Tip Sheet: Designing Dynamic Discussion Boards
Brought to you by the Academic Services team, check out our Designing Dynamic Discussion Boards Tip Sheet. On the tip sheet, we discuss keys to designing and managing discussions, types of prompts, explain A Taxonomy of Reflection, and provide additional resources.
Keys to Designing & Managing Discussions
- Provide specific expectations, use a grading rubric, & provide examples of exemplary, acceptable, & not acceptable posts.
- Establish deadlines to initiate, and maintain discussion;
- Initial student post should be due in the middle of the week – (e.g. Wednesday by 11:59 PM)
- Responses to peers’ posts should be due by the end of the week – (e.g. respond to 2 peers’ posts by Saturday by 11:59 PM)
Types of Prompts
• Mini Assignment
• Scenario (Applying/Analyzing)
• Debate (Evaluating/Creating)
• Collaborative Project (Creating)
• Aim to include prompts that achieve each level of Bloom’s Taxonomy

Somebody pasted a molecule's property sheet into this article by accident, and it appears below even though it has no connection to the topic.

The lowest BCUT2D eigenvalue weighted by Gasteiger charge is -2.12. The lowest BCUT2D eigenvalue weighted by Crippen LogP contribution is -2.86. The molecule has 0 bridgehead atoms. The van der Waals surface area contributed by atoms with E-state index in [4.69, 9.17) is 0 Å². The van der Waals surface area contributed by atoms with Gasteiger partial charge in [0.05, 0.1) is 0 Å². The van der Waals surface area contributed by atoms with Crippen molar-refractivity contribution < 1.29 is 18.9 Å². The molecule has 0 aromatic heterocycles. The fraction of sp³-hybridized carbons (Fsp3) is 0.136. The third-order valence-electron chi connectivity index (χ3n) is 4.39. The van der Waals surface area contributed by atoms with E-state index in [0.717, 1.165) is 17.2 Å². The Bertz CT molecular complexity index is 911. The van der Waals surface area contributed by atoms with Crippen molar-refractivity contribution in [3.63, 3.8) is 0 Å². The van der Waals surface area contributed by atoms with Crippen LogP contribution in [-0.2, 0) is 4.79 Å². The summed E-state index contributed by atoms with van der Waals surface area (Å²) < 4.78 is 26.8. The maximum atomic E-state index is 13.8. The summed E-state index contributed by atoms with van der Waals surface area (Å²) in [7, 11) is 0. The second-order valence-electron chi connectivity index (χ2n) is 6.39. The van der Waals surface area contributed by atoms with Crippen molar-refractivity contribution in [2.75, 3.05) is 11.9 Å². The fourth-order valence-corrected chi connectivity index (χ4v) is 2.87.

• Discussion Board prompts should directly align to instructional content and Student Learning Objectives.
• Collectively, prompts should engage the three relationships of engagement – Student-Content, Student-Student, and Student-Teacher.
• Essential Quality Matters and The Online Learning Consortium (formerly The Sloan Consortium) Quality Scorecard:
• QM 1.8 – Students are asked to introduce themselves to the class.
• QM 5.2 – Learning activities provide opportunities for interaction that support active learning.
• QM 5.4 – The requirements for student interaction are clearly articulated.
• OLC QS – Opportunities/tools are provided to encourage student-student collaboration (i.e. web conferencing, instant messaging, etc.) if appropriate.
• OLC QS – Faculty-to-Student interaction is facilitated through a variety of ways
Resources (located on the Faculty eCommons):